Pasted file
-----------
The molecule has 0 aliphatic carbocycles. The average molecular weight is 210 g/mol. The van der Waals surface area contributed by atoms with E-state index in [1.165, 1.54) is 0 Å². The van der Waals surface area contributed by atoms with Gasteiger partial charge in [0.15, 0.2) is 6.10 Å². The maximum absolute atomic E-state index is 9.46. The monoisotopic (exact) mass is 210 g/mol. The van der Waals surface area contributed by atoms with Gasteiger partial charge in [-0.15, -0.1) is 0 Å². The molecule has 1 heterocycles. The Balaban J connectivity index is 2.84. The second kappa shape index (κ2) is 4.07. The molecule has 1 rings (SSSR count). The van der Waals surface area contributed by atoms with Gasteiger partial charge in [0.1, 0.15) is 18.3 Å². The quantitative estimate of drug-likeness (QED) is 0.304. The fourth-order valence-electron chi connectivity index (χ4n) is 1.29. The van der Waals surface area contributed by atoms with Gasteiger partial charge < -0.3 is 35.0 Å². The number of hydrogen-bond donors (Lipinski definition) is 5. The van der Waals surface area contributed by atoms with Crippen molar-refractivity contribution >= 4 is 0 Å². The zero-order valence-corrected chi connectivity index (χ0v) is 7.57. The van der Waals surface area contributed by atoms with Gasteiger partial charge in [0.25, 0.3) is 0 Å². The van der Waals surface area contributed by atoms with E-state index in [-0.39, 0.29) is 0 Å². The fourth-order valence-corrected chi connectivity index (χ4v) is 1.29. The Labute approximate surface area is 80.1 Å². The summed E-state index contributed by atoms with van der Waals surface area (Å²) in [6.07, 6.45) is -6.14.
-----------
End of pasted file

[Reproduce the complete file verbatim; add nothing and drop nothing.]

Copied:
The molecule has 0 aliphatic carbocycles. The average molecular weight is 210 g/mol. The van der Waals surface area contributed by atoms with E-state index in [1.165, 1.54) is 0 Å². The van der Waals surface area contributed by atoms with Gasteiger partial charge in [0.15, 0.2) is 6.10 Å². The maximum absolute atomic E-state index is 9.46. The monoisotopic (exact) mass is 210 g/mol. The van der Waals surface area contributed by atoms with Gasteiger partial charge in [-0.15, -0.1) is 0 Å². The molecule has 1 heterocycles. The Balaban J connectivity index is 2.84. The second kappa shape index (κ2) is 4.07. The molecule has 1 rings (SSSR count). The van der Waals surface area contributed by atoms with Gasteiger partial charge in [0.1, 0.15) is 18.3 Å². The quantitative estimate of drug-likeness (QED) is 0.304. The fourth-order valence-electron chi connectivity index (χ4n) is 1.29. The van der Waals surface area contributed by atoms with Gasteiger partial charge < -0.3 is 35.0 Å². The number of hydrogen-bond donors (Lipinski definition) is 5. The van der Waals surface area contributed by atoms with Crippen molar-refractivity contribution >= 4 is 0 Å². The zero-order valence-corrected chi connectivity index (χ0v) is 7.57. The van der Waals surface area contributed by atoms with Gasteiger partial charge in [0.25, 0.3) is 0 Å². The van der Waals surface area contributed by atoms with E-state index in [-0.39, 0.29) is 0 Å². The fourth-order valence-corrected chi connectivity index (χ4v) is 1.29. The Labute approximate surface area is 80.1 Å². The summed E-state index contributed by atoms with van der Waals surface area (Å²) in [6.07, 6.45) is -6.14.